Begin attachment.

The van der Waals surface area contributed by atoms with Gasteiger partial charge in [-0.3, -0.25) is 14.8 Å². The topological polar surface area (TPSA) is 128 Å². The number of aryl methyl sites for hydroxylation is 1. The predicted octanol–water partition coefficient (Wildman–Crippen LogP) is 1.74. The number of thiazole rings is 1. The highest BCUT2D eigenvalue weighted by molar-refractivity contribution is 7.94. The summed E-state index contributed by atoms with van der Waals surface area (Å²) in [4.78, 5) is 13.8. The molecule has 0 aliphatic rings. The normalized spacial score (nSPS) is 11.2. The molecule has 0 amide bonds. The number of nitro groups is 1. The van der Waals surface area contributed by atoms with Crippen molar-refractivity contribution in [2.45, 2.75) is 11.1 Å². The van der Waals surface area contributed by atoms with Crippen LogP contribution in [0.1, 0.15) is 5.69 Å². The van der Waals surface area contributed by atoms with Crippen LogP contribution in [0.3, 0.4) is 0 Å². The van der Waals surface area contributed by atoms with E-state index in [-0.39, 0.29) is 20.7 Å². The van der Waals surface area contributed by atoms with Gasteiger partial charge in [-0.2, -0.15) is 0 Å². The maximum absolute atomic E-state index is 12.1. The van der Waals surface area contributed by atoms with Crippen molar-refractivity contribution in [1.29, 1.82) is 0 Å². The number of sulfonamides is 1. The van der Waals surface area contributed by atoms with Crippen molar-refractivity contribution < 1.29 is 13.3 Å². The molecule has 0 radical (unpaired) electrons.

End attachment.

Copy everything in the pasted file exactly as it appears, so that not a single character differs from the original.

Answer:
The van der Waals surface area contributed by atoms with Gasteiger partial charge in [-0.3, -0.25) is 14.8 Å². The topological polar surface area (TPSA) is 128 Å². The number of aryl methyl sites for hydroxylation is 1. The predicted octanol–water partition coefficient (Wildman–Crippen LogP) is 1.74. The number of thiazole rings is 1. The highest BCUT2D eigenvalue weighted by molar-refractivity contribution is 7.94. The summed E-state index contributed by atoms with van der Waals surface area (Å²) in [4.78, 5) is 13.8. The molecule has 0 aliphatic rings. The normalized spacial score (nSPS) is 11.2. The molecule has 0 amide bonds. The number of nitro groups is 1. The van der Waals surface area contributed by atoms with Crippen molar-refractivity contribution in [2.45, 2.75) is 11.1 Å². The van der Waals surface area contributed by atoms with Crippen LogP contribution in [0.1, 0.15) is 5.69 Å². The van der Waals surface area contributed by atoms with Crippen LogP contribution in [0.3, 0.4) is 0 Å². The van der Waals surface area contributed by atoms with E-state index in [-0.39, 0.29) is 20.7 Å². The van der Waals surface area contributed by atoms with Gasteiger partial charge in [-0.2, -0.15) is 0 Å². The maximum absolute atomic E-state index is 12.1. The van der Waals surface area contributed by atoms with Crippen molar-refractivity contribution in [1.29, 1.82) is 0 Å². The number of sulfonamides is 1. The van der Waals surface area contributed by atoms with Crippen molar-refractivity contribution < 1.29 is 13.3 Å². The molecule has 0 radical (unpaired) electrons.